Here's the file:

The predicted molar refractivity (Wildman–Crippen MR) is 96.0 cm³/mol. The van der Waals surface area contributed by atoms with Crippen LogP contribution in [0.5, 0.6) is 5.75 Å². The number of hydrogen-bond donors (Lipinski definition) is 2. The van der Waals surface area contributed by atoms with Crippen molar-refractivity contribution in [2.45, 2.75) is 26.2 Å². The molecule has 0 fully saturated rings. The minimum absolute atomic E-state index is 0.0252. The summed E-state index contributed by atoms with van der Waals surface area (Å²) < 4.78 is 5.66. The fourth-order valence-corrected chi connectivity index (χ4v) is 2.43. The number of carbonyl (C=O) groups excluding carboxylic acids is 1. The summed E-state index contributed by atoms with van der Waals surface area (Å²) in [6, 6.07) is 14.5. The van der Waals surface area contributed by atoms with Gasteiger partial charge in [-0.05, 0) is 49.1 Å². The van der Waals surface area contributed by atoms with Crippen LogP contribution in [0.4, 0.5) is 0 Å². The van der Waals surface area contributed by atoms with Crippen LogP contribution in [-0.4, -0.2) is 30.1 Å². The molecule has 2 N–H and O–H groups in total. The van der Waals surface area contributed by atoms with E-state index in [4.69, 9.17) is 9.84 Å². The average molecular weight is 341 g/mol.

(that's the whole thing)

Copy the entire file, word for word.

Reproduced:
The predicted molar refractivity (Wildman–Crippen MR) is 96.0 cm³/mol. The van der Waals surface area contributed by atoms with Crippen LogP contribution in [0.5, 0.6) is 5.75 Å². The number of hydrogen-bond donors (Lipinski definition) is 2. The van der Waals surface area contributed by atoms with Crippen molar-refractivity contribution in [2.45, 2.75) is 26.2 Å². The molecule has 0 fully saturated rings. The minimum absolute atomic E-state index is 0.0252. The summed E-state index contributed by atoms with van der Waals surface area (Å²) < 4.78 is 5.66. The fourth-order valence-corrected chi connectivity index (χ4v) is 2.43. The number of carbonyl (C=O) groups excluding carboxylic acids is 1. The summed E-state index contributed by atoms with van der Waals surface area (Å²) in [6, 6.07) is 14.5. The van der Waals surface area contributed by atoms with Gasteiger partial charge in [-0.05, 0) is 49.1 Å². The van der Waals surface area contributed by atoms with Crippen LogP contribution in [0.4, 0.5) is 0 Å². The van der Waals surface area contributed by atoms with Crippen LogP contribution in [-0.4, -0.2) is 30.1 Å². The molecule has 2 N–H and O–H groups in total. The van der Waals surface area contributed by atoms with E-state index in [4.69, 9.17) is 9.84 Å². The average molecular weight is 341 g/mol.